Yes, the title may be a little bit of a pun, but this really is a pop album all over. Simple melodies, (briefly) memorable hooks and enough sonic sunshine to keep a whole garden of flowers happy. Quite a big garden at that might I add. However, there was only one sentence one my mind for pretty much the entire runtime of Elle Belle’s newest release, ‘No Signal‘, which was as follows:
OH GOOD LORD, I’M SO VERY BORED!
OK, so now that you’ve got the general idea of how this review is going to go, I’ll try to keep things brief. ‘No Signal’ is by no means a badly made record, that much is evident. You can feel every ounce of effort that has been crammed into it, by a man who is clearly very passionate about what he is creating. It’s just that personally, it just doesn’t resonate with me.
One of the key elements that lets ‘No Signal’ down is it’s lack of focus. Belle dances around with a lot of pop stylings, but never nails down to a sound that could be defined as his own. Electro and Synth-Pop take their time in the spotlight on the albums opening chapters in particular, with tracks like ‘American Dream‘ and the album’s title track both being filled full of vintage keyboards and drums doused in reverb upon reverb upon reverb, garnished with a little bit of extra reverb. In fact, literally everything sounds like it’s drenched in reverb, not just the drums. Either that or we just listened to our play-throughs in a very large cave and didn’t notice, which wouldn’t be as unusual an occurrence as it may sound (I’m pretty sure that our fellow writer Nick is a secret caveman? – Non-Cave Dwelling Editor).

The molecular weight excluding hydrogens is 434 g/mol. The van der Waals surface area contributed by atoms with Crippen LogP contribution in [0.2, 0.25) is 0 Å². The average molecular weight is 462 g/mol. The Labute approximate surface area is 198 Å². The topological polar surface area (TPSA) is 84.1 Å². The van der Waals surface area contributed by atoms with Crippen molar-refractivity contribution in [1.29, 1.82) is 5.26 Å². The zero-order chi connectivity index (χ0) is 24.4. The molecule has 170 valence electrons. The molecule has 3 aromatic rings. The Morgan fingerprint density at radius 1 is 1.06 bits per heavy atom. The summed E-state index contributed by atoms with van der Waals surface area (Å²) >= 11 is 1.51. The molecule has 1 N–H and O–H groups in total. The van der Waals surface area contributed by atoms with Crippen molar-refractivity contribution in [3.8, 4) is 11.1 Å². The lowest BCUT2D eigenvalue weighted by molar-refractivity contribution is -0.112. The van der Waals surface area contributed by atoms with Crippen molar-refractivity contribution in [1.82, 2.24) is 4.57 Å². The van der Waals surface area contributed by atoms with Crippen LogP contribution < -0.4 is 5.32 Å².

The latter side of the thirty minute playtime of ‘No Signal’ tries to run down a more Indie sounding path, without ditching the synthesizers and reverb for a moment, but this only manages to mar the proceedings even further. There’s something of a slightly too self undulgent feel to the album overall, as if a little bit too much creative freedom was allowed, with layer upon layer of noise being added until the overall mix of the tracks sounds muddy and overfilled. Sometimes less really is more! Particularly when it came to the finale, ‘Goodnight, Good Luck‘, which was the audible equivalent to a jam packed elevator, in which somebody has farted at quite obnoxious volumes.
To summarise, it’s clear that a lot of love has been put into these nine tracks, but unfortunately, love is only one ingredient that makes up the delicious soup of a great album. Perhaps it’s follow up may see them show a little bit more restraint and a bit more focus.